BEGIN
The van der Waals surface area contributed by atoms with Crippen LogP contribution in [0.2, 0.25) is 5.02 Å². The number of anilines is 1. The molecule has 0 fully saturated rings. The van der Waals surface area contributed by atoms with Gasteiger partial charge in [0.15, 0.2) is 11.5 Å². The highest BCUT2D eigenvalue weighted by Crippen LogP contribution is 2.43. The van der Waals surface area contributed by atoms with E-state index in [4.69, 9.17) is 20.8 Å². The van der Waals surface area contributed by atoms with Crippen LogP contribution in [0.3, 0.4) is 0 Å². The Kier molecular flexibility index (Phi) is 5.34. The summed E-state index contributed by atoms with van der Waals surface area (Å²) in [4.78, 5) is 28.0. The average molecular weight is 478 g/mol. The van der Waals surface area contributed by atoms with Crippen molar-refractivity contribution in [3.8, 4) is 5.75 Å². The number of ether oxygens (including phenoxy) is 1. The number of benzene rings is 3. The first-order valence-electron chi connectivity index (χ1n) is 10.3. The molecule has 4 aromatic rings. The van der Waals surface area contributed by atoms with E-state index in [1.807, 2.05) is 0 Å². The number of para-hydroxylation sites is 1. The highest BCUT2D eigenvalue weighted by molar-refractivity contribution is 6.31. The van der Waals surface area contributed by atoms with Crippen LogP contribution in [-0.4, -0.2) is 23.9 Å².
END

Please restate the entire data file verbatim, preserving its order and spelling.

The van der Waals surface area contributed by atoms with Crippen LogP contribution in [0.2, 0.25) is 5.02 Å². The number of anilines is 1. The molecule has 0 fully saturated rings. The van der Waals surface area contributed by atoms with Gasteiger partial charge in [0.15, 0.2) is 11.5 Å². The highest BCUT2D eigenvalue weighted by Crippen LogP contribution is 2.43. The van der Waals surface area contributed by atoms with E-state index in [4.69, 9.17) is 20.8 Å². The van der Waals surface area contributed by atoms with Crippen LogP contribution in [0.3, 0.4) is 0 Å². The Kier molecular flexibility index (Phi) is 5.34. The summed E-state index contributed by atoms with van der Waals surface area (Å²) in [4.78, 5) is 28.0. The average molecular weight is 478 g/mol. The van der Waals surface area contributed by atoms with Crippen molar-refractivity contribution in [3.8, 4) is 5.75 Å². The number of ether oxygens (including phenoxy) is 1. The number of benzene rings is 3. The first-order valence-electron chi connectivity index (χ1n) is 10.3. The molecule has 4 aromatic rings. The van der Waals surface area contributed by atoms with E-state index in [1.807, 2.05) is 0 Å². The number of para-hydroxylation sites is 1. The highest BCUT2D eigenvalue weighted by molar-refractivity contribution is 6.31. The van der Waals surface area contributed by atoms with Crippen LogP contribution in [-0.4, -0.2) is 23.9 Å².